Fall 2016 Delta Fishing Report

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August 8, 2016

San Joaquin, Potato Slough, False River

Water temp: 72

Visibility: 4-5 feet
Stripers- fishing is just getting started. Lots of dinks have moved in and can be found throughout the main river and around the edges of Frank's Tract. The fish are eager and willingly take small flies on both the incoming and outgoing tides. You can sort through the dinks and find a few barely legal fish but be careful in releasing the little guys. After all, each one has the potential of growing to a 40 pounder.

LMB- Fishing is good. It appears we're in the summer doldrums. The fish are still hitting but not with the frequency or violence of a few weeks ago. Things should pick up soon as the water cools and the fish become more active. Late August to mid September is when, on a good evening, 60 fish per rod is possible with a mixture of LMB and stripers, some of the stripers big enough to put a fly fisher on the reel.
Stripers-topwater. Look for working boils and toss a small white gurgler into the mix. It should be good for an almost instant hook up.

Stripers - subsurface. Look along the rock walls on the main river and areas around Franks. Once you're on the fish, use a chartreuse over white clouser.

LMB-topwater. Work close to the rocks along the walls on high water for grabs. Gurglers, flip-flop poppers, hair poppers, crease flies all work.
July 29, 2016

San Joaquin River, East Delta Sloughs

Water temp: 74

Visibility: 4 feet
LMB - Fishing is excellent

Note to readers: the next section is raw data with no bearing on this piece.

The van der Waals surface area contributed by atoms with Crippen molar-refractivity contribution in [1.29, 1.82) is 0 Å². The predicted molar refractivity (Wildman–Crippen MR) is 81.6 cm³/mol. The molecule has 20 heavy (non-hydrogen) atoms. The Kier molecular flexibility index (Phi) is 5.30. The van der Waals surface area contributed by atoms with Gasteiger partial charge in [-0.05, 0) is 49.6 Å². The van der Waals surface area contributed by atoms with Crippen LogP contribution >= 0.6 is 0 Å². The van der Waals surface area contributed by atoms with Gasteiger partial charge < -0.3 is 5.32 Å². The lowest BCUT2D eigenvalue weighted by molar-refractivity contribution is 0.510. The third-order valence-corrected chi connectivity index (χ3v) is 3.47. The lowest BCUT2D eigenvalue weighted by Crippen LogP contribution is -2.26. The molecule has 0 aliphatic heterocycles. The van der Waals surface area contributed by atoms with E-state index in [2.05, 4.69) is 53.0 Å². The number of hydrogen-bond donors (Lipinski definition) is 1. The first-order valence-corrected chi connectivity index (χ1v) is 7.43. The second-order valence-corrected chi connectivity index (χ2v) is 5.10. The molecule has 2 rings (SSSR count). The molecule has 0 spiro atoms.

Largemouth from six to less than a pound are scattered throughout the delta. Almost any wall will produce from 25 to 30 fish per rod on a good day's fishing. Plan your trip so that you are fishing around the time of a high tide. It really doesn't matter whether it is an incoming or an outgoing, as long as the water is high enough over the heavy weeds of summer to allow you to cast to the shore and retrieve without the fly totally fouling in weeds and algae.

You'll want to be on the water just before daybreak and fish for the first three hours of the day, or arrive late in the afternoon and fish until dark. While the evenings fish slightly better and you have a longer fishing day, the summer winds can be a problem.

This fall is my last four months of guiding. I'm hanging it up on the last day of November. I'd love to fish with all of my past clients at least one more time around. I hope you all feel the same about me.
Topwater - The best time to fish topwater is during a high tide phase. The fish move into the troughs between the rocks and the weeds and over the weeds themselves. Cast within inches of the shore, expect a grab at any time. If no action, use short strips to bring the popper out to the inner weed line. Stop and wait for a few seconds and then chug the popper to the outer edge of the weed line. Wait again until the boat motion starts dragging the popper making a wake.

Gurglers, crease flies, pole dancers, hair poppers and my own flip-flop poppers all bring non stop action when the bite is on.

Subsurface - The fast growing delta weeds make subsurface fishing tough during anything other than a high tide. Fish an intermediate line with weightless fly such as a Puglisi or a large woolly bugger or leech. Work the fly as deep as you can without ending up in the weeds.